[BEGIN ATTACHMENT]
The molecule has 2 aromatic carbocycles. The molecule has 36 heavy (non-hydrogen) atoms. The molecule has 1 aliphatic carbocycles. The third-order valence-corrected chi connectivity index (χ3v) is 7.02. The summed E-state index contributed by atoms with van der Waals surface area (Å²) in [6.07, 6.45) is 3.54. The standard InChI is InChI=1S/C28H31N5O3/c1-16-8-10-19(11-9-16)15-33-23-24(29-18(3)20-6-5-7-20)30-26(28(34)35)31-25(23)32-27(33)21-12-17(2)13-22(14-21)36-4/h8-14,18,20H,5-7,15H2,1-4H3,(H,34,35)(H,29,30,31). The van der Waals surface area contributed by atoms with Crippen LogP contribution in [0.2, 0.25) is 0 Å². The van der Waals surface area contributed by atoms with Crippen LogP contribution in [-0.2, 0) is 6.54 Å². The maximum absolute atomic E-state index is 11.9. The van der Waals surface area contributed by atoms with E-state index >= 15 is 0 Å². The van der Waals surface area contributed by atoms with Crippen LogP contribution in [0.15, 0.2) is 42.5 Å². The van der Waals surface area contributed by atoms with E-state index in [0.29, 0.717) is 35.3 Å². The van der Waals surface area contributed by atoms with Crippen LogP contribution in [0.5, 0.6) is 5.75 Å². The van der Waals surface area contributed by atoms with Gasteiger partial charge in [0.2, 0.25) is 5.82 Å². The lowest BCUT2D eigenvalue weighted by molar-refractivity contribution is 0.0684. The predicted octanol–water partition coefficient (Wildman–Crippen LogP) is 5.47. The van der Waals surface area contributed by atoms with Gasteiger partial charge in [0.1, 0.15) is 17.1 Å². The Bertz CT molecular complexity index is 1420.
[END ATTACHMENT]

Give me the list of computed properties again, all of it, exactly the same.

The molecule has 2 aromatic carbocycles. The molecule has 36 heavy (non-hydrogen) atoms. The molecule has 1 aliphatic carbocycles. The third-order valence-corrected chi connectivity index (χ3v) is 7.02. The summed E-state index contributed by atoms with van der Waals surface area (Å²) in [6.07, 6.45) is 3.54. The standard InChI is InChI=1S/C28H31N5O3/c1-16-8-10-19(11-9-16)15-33-23-24(29-18(3)20-6-5-7-20)30-26(28(34)35)31-25(23)32-27(33)21-12-17(2)13-22(14-21)36-4/h8-14,18,20H,5-7,15H2,1-4H3,(H,34,35)(H,29,30,31). The van der Waals surface area contributed by atoms with Crippen LogP contribution in [0.2, 0.25) is 0 Å². The van der Waals surface area contributed by atoms with Crippen LogP contribution in [-0.2, 0) is 6.54 Å². The maximum absolute atomic E-state index is 11.9. The van der Waals surface area contributed by atoms with E-state index >= 15 is 0 Å². The van der Waals surface area contributed by atoms with Crippen LogP contribution in [0.15, 0.2) is 42.5 Å². The van der Waals surface area contributed by atoms with E-state index in [0.29, 0.717) is 35.3 Å². The van der Waals surface area contributed by atoms with Crippen LogP contribution in [0.5, 0.6) is 5.75 Å². The van der Waals surface area contributed by atoms with Gasteiger partial charge in [0.2, 0.25) is 5.82 Å². The lowest BCUT2D eigenvalue weighted by molar-refractivity contribution is 0.0684. The predicted octanol–water partition coefficient (Wildman–Crippen LogP) is 5.47. The van der Waals surface area contributed by atoms with Gasteiger partial charge in [0.1, 0.15) is 17.1 Å². The Bertz CT molecular complexity index is 1420.